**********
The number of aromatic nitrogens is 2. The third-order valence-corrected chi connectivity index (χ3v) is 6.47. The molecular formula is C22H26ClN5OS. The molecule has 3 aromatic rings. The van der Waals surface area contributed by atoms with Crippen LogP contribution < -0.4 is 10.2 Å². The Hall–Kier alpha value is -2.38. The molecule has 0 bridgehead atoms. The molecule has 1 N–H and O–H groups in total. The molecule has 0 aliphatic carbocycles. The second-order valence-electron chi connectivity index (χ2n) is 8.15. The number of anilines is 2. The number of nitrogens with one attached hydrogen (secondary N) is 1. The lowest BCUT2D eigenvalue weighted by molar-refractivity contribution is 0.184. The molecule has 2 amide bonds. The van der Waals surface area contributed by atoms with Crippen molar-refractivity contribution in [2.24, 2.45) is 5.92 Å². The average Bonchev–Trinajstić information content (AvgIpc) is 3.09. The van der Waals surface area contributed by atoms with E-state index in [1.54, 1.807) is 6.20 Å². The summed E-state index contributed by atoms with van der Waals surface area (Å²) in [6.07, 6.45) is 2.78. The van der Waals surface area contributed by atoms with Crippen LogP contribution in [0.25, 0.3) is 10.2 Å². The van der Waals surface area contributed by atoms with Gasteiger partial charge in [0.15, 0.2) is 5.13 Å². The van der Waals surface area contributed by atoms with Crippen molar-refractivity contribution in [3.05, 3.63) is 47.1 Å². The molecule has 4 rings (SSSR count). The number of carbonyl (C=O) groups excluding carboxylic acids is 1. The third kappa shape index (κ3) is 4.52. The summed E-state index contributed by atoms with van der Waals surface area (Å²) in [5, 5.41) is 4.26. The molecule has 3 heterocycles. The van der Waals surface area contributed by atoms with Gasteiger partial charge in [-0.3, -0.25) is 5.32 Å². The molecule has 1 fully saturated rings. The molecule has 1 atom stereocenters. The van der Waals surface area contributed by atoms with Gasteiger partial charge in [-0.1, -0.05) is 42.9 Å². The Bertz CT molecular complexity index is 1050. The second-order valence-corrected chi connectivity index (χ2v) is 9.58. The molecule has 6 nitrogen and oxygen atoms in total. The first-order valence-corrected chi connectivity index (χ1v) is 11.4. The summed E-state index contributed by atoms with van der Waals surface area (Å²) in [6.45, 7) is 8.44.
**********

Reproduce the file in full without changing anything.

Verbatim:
The number of aromatic nitrogens is 2. The third-order valence-corrected chi connectivity index (χ3v) is 6.47. The molecular formula is C22H26ClN5OS. The molecule has 3 aromatic rings. The van der Waals surface area contributed by atoms with Crippen LogP contribution < -0.4 is 10.2 Å². The Hall–Kier alpha value is -2.38. The molecule has 0 bridgehead atoms. The molecule has 1 N–H and O–H groups in total. The molecule has 0 aliphatic carbocycles. The second-order valence-electron chi connectivity index (χ2n) is 8.15. The number of anilines is 2. The number of nitrogens with one attached hydrogen (secondary N) is 1. The lowest BCUT2D eigenvalue weighted by molar-refractivity contribution is 0.184. The molecule has 2 amide bonds. The van der Waals surface area contributed by atoms with Crippen molar-refractivity contribution in [2.24, 2.45) is 5.92 Å². The average Bonchev–Trinajstić information content (AvgIpc) is 3.09. The van der Waals surface area contributed by atoms with E-state index in [1.54, 1.807) is 6.20 Å². The summed E-state index contributed by atoms with van der Waals surface area (Å²) in [6.07, 6.45) is 2.78. The van der Waals surface area contributed by atoms with Crippen LogP contribution in [0.25, 0.3) is 10.2 Å². The van der Waals surface area contributed by atoms with Gasteiger partial charge in [0.15, 0.2) is 5.13 Å². The van der Waals surface area contributed by atoms with Crippen molar-refractivity contribution in [3.05, 3.63) is 47.1 Å². The molecule has 4 rings (SSSR count). The number of carbonyl (C=O) groups excluding carboxylic acids is 1. The third kappa shape index (κ3) is 4.52. The summed E-state index contributed by atoms with van der Waals surface area (Å²) in [5, 5.41) is 4.26. The molecule has 3 heterocycles. The van der Waals surface area contributed by atoms with Gasteiger partial charge in [-0.3, -0.25) is 5.32 Å². The molecule has 1 fully saturated rings. The molecule has 1 atom stereocenters. The van der Waals surface area contributed by atoms with Gasteiger partial charge in [-0.1, -0.05) is 42.9 Å². The Bertz CT molecular complexity index is 1050. The second-order valence-corrected chi connectivity index (χ2v) is 9.58. The molecule has 6 nitrogen and oxygen atoms in total. The first-order valence-corrected chi connectivity index (χ1v) is 11.4. The summed E-state index contributed by atoms with van der Waals surface area (Å²) in [6.45, 7) is 8.44.